Inhibition of KRAS-dependent lung cancer cell growth by deltarasin: Blockage of autophagy increases its cytotoxicity article

Elaine Lai Han Leung, Lian Xiang Luo, Zhong Qiu Liu, Vincent Kam Wai Wong, Lin Lin Lu, Ying Xie, Ni Zhang, Yuan Qing Qu, Xing Xing Fan, Ying Li, Min Huang, Dai Kai Xiao, Jun Huang, Yan Ling Zhou, Jian Xing He, Jian Ding, Xiao Jun Yao, David C. Ward, Liang Liu

Research output: Contribution to journalArticlepeer-review

40 Scopus citations


Deltarasin is a recently identified small molecule that can inhibit KRAS-PDEδ interactions by binding to a hydrophobic pocket on PDEδ, resulting in the impairment of cell growth, KRAS activity, and RAS/RAF signaling in human pancreatic ductal adenocarcinoma cell lines. Since KRAS mutations are the most common oncogene mutations in lung adenocarcinomas, implicated in over 30% of all lung cancer cases, we examined the ability of deltarasin to inhibit KRAS-dependent lung cancer cell growth. Here, for the first time, we document that deltarasin produces both apoptosis and autophagy in KRAS-dependent lung cancer cells in vitro and inhibits lung tumor growth in vivo. Deltarasin induces apoptosis by inhibiting the interaction of with PDEδ and its downstream signaling pathways, while it induces autophagy through the AMPK-mTOR signaling pathway. Importantly, the autophagy inhibitor, 3-methyl adenine (3-MA) markedly enhances deltarasin-induced apoptosis via elevation of reactive oxygen species (ROS). In contrast, inhibition of ROS by N-acetylcysteine (NAC) significantly attenuated deltarasin-induced cell death. Collectively, these observations suggest that the anti-cancer cell activity of deltarasin can be enhanced by simultaneously blocking "tumor protective" autophagy, but inhibited if combined with an anti-oxidant.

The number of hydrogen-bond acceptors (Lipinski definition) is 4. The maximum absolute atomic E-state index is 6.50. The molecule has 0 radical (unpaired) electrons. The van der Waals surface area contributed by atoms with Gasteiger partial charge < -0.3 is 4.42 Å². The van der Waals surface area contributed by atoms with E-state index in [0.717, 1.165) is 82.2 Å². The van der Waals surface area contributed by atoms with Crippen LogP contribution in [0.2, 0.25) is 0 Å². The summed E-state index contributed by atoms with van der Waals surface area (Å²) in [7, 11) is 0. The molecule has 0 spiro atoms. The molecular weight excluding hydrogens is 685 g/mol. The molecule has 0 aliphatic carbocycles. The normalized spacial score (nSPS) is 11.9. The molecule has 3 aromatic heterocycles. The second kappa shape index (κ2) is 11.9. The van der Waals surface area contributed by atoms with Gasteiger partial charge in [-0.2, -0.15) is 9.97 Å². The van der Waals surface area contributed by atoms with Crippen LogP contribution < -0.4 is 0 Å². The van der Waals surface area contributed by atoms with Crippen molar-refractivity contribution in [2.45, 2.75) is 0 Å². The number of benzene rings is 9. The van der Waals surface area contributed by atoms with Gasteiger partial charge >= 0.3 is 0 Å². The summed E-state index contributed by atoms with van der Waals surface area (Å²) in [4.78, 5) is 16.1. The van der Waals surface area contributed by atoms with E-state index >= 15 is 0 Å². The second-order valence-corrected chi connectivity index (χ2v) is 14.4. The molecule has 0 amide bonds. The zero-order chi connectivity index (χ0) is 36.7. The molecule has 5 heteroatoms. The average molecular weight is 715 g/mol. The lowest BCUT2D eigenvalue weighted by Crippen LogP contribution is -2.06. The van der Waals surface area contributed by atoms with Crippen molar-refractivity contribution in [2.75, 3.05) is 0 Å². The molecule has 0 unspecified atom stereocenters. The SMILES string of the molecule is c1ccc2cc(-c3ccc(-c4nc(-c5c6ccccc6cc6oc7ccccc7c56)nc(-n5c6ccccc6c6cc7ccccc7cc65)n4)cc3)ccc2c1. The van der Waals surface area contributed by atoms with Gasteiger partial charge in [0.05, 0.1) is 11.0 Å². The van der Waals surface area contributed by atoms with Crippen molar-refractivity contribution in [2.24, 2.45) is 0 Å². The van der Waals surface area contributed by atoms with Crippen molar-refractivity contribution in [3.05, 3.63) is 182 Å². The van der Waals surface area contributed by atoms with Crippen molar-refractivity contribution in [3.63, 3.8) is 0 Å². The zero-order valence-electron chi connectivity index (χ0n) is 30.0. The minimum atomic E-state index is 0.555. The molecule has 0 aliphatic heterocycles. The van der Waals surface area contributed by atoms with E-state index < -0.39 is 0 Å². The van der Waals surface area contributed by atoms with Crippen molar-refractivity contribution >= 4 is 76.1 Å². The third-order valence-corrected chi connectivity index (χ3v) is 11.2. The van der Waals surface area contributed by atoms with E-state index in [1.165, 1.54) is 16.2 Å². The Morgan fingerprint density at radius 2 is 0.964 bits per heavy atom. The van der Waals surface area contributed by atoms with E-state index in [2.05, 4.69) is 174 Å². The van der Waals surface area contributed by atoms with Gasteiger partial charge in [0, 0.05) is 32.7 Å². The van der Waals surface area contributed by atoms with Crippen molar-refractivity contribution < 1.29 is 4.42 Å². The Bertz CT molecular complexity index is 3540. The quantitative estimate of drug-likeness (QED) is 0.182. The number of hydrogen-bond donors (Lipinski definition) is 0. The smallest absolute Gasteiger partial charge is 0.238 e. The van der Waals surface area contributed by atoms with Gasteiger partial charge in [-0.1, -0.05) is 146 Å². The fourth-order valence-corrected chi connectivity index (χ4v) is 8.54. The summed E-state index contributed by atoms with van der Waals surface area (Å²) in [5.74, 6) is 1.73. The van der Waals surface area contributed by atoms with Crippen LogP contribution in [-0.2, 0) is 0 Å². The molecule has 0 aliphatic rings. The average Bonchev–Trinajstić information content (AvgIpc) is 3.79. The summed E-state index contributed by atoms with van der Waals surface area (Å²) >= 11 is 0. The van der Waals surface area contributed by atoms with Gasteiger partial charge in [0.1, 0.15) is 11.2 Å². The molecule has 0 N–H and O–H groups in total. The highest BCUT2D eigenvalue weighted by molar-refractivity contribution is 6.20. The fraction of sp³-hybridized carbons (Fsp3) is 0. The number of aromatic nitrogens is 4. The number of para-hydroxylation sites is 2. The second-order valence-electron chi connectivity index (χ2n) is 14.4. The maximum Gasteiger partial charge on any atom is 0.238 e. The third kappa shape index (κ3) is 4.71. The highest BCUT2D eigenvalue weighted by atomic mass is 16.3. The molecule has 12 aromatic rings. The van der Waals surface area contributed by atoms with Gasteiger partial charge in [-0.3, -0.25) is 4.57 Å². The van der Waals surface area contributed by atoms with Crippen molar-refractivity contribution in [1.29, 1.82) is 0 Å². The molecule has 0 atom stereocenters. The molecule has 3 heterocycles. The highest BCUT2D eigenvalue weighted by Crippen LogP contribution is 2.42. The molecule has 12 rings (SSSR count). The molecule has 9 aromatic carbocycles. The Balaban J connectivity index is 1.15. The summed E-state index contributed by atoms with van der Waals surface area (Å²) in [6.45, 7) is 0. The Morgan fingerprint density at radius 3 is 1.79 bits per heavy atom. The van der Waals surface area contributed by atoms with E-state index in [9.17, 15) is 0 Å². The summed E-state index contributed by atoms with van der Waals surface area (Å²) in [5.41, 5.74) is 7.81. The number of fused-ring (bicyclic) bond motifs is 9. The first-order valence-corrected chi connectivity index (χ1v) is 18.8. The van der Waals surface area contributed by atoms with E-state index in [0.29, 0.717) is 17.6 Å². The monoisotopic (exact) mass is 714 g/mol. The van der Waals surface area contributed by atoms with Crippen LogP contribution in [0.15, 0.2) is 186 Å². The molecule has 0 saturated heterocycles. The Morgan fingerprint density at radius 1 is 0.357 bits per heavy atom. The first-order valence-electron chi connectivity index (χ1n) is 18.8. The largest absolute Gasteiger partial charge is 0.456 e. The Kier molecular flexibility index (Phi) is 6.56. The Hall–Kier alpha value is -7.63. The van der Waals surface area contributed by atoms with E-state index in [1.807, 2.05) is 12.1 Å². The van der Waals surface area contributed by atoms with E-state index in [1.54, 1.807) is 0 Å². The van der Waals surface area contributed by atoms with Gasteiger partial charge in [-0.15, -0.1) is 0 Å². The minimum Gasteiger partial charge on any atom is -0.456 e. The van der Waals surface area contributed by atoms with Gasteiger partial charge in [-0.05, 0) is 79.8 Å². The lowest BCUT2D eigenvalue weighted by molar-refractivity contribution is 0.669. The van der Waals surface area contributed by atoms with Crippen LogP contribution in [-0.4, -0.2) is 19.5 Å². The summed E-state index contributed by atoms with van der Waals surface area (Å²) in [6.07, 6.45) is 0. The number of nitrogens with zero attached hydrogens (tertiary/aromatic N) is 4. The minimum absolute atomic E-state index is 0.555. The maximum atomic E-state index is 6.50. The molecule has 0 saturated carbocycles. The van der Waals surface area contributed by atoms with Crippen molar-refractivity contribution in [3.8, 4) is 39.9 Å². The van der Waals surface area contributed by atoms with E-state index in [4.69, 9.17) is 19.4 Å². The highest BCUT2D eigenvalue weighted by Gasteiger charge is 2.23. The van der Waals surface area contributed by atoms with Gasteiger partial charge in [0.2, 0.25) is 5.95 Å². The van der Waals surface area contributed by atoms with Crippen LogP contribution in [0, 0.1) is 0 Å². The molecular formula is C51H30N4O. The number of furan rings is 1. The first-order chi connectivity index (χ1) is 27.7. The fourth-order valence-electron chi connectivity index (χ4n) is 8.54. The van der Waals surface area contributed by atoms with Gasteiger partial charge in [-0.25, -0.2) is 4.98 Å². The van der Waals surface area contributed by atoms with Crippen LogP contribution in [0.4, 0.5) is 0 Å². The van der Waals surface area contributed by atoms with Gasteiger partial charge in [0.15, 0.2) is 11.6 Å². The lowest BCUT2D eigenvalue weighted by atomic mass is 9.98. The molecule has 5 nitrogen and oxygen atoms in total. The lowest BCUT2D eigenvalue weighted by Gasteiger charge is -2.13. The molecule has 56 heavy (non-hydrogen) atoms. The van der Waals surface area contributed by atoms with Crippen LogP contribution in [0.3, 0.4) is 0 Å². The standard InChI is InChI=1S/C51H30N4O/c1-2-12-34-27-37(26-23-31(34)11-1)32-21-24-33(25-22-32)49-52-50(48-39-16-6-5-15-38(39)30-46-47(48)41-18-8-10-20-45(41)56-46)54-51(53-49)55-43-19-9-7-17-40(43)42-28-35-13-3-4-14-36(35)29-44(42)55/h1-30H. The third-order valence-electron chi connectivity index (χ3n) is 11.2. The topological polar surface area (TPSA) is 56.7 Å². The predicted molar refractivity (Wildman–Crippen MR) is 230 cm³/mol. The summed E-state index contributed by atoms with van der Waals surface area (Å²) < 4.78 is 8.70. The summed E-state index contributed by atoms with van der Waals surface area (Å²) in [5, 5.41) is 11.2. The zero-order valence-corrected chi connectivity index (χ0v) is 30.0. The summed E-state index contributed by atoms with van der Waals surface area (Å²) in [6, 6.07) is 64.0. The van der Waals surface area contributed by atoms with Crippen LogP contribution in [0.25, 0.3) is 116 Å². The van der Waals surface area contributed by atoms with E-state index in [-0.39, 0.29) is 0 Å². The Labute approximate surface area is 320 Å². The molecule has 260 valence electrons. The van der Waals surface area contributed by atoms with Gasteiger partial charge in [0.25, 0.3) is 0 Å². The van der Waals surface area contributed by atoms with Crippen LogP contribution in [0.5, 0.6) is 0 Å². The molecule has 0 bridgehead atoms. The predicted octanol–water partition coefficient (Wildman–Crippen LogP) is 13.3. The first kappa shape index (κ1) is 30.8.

Original languageEnglish (US)
Article number216
JournalCell Death and Disease
Issue number2
StatePublished - Feb 1 2018
Externally publishedYes

ASJC Scopus subject areas

  • Immunology
  • Cellular and Molecular Neuroscience
  • Cell Biology
  • Cancer Research


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